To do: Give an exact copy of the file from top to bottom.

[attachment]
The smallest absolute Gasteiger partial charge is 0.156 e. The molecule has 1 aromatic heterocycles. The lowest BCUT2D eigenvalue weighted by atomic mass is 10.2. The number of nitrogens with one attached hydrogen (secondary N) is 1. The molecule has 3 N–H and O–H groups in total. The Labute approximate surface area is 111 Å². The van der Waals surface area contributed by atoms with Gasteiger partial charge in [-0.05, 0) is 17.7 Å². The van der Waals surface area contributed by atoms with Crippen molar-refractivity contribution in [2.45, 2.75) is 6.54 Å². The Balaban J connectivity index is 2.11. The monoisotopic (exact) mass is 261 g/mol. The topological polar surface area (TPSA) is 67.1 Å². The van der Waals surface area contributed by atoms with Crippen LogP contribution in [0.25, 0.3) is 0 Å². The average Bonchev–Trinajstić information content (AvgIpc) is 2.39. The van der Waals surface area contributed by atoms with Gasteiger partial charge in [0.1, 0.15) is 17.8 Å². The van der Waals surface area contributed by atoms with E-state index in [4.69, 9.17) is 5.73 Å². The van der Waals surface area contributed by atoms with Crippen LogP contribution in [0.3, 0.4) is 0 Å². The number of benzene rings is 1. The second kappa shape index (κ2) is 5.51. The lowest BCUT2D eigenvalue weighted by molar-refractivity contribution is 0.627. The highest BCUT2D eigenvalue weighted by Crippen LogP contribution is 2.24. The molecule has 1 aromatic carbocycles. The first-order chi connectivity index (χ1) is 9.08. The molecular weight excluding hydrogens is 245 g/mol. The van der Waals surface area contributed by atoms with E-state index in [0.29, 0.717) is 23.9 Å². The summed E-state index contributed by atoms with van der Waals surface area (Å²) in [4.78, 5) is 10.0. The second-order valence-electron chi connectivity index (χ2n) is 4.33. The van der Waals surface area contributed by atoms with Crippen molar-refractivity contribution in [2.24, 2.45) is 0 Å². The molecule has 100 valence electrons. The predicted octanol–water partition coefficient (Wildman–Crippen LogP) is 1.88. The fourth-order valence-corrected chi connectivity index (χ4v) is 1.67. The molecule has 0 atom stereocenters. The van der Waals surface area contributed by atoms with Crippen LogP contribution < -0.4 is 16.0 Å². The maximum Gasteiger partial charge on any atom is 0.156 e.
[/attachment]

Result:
The smallest absolute Gasteiger partial charge is 0.156 e. The molecule has 1 aromatic heterocycles. The lowest BCUT2D eigenvalue weighted by atomic mass is 10.2. The number of nitrogens with one attached hydrogen (secondary N) is 1. The molecule has 3 N–H and O–H groups in total. The Labute approximate surface area is 111 Å². The van der Waals surface area contributed by atoms with Gasteiger partial charge in [-0.05, 0) is 17.7 Å². The van der Waals surface area contributed by atoms with Crippen molar-refractivity contribution in [2.45, 2.75) is 6.54 Å². The Balaban J connectivity index is 2.11. The monoisotopic (exact) mass is 261 g/mol. The topological polar surface area (TPSA) is 67.1 Å². The van der Waals surface area contributed by atoms with Crippen LogP contribution in [0.25, 0.3) is 0 Å². The average Bonchev–Trinajstić information content (AvgIpc) is 2.39. The van der Waals surface area contributed by atoms with Gasteiger partial charge in [0.1, 0.15) is 17.8 Å². The van der Waals surface area contributed by atoms with E-state index in [4.69, 9.17) is 5.73 Å². The van der Waals surface area contributed by atoms with Crippen LogP contribution in [0.3, 0.4) is 0 Å². The number of benzene rings is 1. The second kappa shape index (κ2) is 5.51. The lowest BCUT2D eigenvalue weighted by molar-refractivity contribution is 0.627. The highest BCUT2D eigenvalue weighted by Crippen LogP contribution is 2.24. The molecule has 1 aromatic carbocycles. The first-order chi connectivity index (χ1) is 9.08. The molecular weight excluding hydrogens is 245 g/mol. The van der Waals surface area contributed by atoms with E-state index in [0.29, 0.717) is 23.9 Å². The summed E-state index contributed by atoms with van der Waals surface area (Å²) in [4.78, 5) is 10.0. The second-order valence-electron chi connectivity index (χ2n) is 4.33. The van der Waals surface area contributed by atoms with Crippen molar-refractivity contribution in [2.24, 2.45) is 0 Å². The molecule has 100 valence electrons. The predicted octanol–water partition coefficient (Wildman–Crippen LogP) is 1.88. The fourth-order valence-corrected chi connectivity index (χ4v) is 1.67. The molecule has 0 atom stereocenters. The van der Waals surface area contributed by atoms with Crippen LogP contribution < -0.4 is 16.0 Å². The maximum Gasteiger partial charge on any atom is 0.156 e.